Mechanical Engineering Faculty Research


Effect of Extrusion Compounding on the Mechanical Properties of Rubber Toughened Polymers Containing Short Glass Fibers

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The composites fabricated are rubber-toughened nylon 6,6 containing short glass fibers at 0, 10, 20, 30 and 40 wt.%. The materials were dry mixed prior to injection molding and extrusion compounding. Results showed that the composites under one-step injection molding sufficed to provide superior strengthening and toughening for the toughened matrix. Fracture toughness of the composites was rigorously determined using the concept of essential work of fracture (EWF). It was shown that the specific essential fracture work of the composites containing 10 wt.% fibers increased 2-fold in comparison to that of the rubber-toughened matrix without fiber reinforcements. The tensile strength and modulus increased following a linear additive behavior. The predominant failure mechanisms appeared to be fiber bridging followed by fiber pull-out in the composites, whereas extensive geometry-dependent plastic deformation prevailed in the unreinforced rubber-toughened nylon. The enhancement in fracture toughness arising from fiber bridging was best served by processing in one-step injection molding because the original fiber lengths could be best preserved in a one-step process versus severe thermomechanical degradation in extrusion compounding. The important findings in this study appeared contrary to the notion that when both rubber and short glass fibers are added, the fracture toughness of nylon 6,6 is decreased.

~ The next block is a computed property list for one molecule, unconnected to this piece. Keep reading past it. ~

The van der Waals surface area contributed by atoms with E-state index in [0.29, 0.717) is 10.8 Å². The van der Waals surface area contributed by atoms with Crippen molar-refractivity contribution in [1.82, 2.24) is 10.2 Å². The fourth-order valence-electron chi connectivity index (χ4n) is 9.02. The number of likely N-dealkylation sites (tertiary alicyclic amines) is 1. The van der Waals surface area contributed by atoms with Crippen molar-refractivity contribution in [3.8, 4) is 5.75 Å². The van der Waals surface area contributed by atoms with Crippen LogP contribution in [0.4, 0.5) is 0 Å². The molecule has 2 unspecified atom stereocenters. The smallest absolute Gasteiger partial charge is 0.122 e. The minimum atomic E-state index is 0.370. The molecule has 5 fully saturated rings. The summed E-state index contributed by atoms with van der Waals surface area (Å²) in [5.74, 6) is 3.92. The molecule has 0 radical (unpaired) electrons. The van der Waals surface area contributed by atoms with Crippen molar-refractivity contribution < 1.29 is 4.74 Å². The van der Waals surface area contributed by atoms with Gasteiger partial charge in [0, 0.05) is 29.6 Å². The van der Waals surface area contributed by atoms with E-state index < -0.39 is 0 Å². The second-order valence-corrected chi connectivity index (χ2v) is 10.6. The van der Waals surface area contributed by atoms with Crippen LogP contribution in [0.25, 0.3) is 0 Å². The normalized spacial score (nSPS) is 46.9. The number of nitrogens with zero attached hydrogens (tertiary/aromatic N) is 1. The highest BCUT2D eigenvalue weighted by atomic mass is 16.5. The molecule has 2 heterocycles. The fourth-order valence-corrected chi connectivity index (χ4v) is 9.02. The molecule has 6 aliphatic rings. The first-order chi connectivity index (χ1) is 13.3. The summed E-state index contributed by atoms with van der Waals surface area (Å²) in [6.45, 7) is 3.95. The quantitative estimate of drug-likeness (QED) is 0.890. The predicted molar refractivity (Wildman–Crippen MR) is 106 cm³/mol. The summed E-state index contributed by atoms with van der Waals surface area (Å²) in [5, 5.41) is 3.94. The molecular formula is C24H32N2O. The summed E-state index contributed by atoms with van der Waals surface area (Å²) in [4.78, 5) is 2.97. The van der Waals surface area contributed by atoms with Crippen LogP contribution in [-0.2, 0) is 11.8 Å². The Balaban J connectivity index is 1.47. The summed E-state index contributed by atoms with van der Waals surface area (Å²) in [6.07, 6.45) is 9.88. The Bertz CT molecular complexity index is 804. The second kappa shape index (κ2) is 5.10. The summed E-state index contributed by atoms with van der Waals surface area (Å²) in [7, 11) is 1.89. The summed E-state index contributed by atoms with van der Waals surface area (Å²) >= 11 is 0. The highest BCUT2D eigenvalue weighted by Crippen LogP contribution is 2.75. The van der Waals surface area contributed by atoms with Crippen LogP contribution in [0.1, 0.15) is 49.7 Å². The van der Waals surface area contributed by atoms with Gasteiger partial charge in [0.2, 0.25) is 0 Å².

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Journal of Materials Processing Technology





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